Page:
The Calgary Children’s Choir has three major performances a year; our Christmas concert, our Folk Concert, and our Spring concert. Sometimes we’ll have other singing engagements sprinkled in as well. Much of the music that we learn throughout the year is chosen for one of those concerts, but sometimes we learn music without having a specific performance in mind. There are several reasons why we find value in learning music that is not for performance:
Often we learn a piece of music to demonstrate a certain aspect of music to our choristers. This could be anything from multi-part harmonies, to great vocal leaps, appropriate breathing techniques, or poignant text. What our choristers take from a piece of music should be from our rehearsals and exercises, our workshops and the practice they might do at home. A piece of repertoire is a valuable way to provide an example of a musical technique, but that doesn’t mean that we have to perform that piece.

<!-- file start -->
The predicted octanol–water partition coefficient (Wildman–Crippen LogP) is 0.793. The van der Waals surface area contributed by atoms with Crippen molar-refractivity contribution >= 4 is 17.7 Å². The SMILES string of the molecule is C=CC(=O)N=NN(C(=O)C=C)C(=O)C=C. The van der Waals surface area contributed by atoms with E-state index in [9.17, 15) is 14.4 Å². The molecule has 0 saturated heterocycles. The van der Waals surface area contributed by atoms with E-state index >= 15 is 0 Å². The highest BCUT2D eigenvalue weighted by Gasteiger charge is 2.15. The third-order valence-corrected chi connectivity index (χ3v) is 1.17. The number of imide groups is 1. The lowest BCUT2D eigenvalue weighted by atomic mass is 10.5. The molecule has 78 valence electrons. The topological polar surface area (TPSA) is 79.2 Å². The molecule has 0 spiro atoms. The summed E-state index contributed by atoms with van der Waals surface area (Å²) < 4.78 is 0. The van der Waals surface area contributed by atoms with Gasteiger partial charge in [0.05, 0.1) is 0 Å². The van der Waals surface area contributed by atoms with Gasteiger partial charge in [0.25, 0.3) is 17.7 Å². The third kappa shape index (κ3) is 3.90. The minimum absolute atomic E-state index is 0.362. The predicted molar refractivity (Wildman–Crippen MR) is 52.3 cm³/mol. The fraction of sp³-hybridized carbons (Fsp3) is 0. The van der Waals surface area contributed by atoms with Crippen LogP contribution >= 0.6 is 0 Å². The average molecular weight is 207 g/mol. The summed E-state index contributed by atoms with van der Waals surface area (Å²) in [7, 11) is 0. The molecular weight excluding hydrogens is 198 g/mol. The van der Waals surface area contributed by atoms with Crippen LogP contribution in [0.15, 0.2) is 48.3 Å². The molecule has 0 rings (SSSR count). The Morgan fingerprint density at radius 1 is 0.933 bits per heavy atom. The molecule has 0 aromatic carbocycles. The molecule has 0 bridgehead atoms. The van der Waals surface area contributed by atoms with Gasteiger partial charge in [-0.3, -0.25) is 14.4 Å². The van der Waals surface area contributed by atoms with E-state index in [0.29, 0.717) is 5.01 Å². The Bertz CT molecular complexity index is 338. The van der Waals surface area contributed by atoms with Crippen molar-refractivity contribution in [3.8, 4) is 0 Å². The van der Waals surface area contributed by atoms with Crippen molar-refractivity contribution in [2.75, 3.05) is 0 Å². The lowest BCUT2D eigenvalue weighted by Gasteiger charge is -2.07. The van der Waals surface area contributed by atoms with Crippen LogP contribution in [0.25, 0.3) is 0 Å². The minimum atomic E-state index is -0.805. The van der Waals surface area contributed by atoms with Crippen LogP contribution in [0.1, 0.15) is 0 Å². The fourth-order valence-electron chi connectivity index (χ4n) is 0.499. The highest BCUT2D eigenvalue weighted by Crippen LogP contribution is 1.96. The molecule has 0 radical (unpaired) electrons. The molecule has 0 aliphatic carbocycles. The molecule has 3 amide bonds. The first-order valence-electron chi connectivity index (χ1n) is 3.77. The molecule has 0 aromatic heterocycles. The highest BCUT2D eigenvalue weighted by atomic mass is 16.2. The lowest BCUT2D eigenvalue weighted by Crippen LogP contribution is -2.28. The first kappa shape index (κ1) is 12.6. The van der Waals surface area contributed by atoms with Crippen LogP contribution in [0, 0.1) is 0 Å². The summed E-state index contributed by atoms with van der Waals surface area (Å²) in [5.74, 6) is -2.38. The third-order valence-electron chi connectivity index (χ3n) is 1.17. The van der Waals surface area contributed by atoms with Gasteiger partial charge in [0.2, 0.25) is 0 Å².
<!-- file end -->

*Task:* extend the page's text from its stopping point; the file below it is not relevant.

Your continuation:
Music For Its Own Sake:
While it is wonderful to perform, we shouldn’t think of music as valuable only in the context of performance. Much of what makes learning music so amazing – the self-discipline, the hard work, the hours of practice, are all aspects that are not readily seen in a performance. It is important that we teach our choristers that learning music is important because music itself is important, and not just the act of performing music.
Do you think every piece you learn needs to be performed? Tell us in the comments below!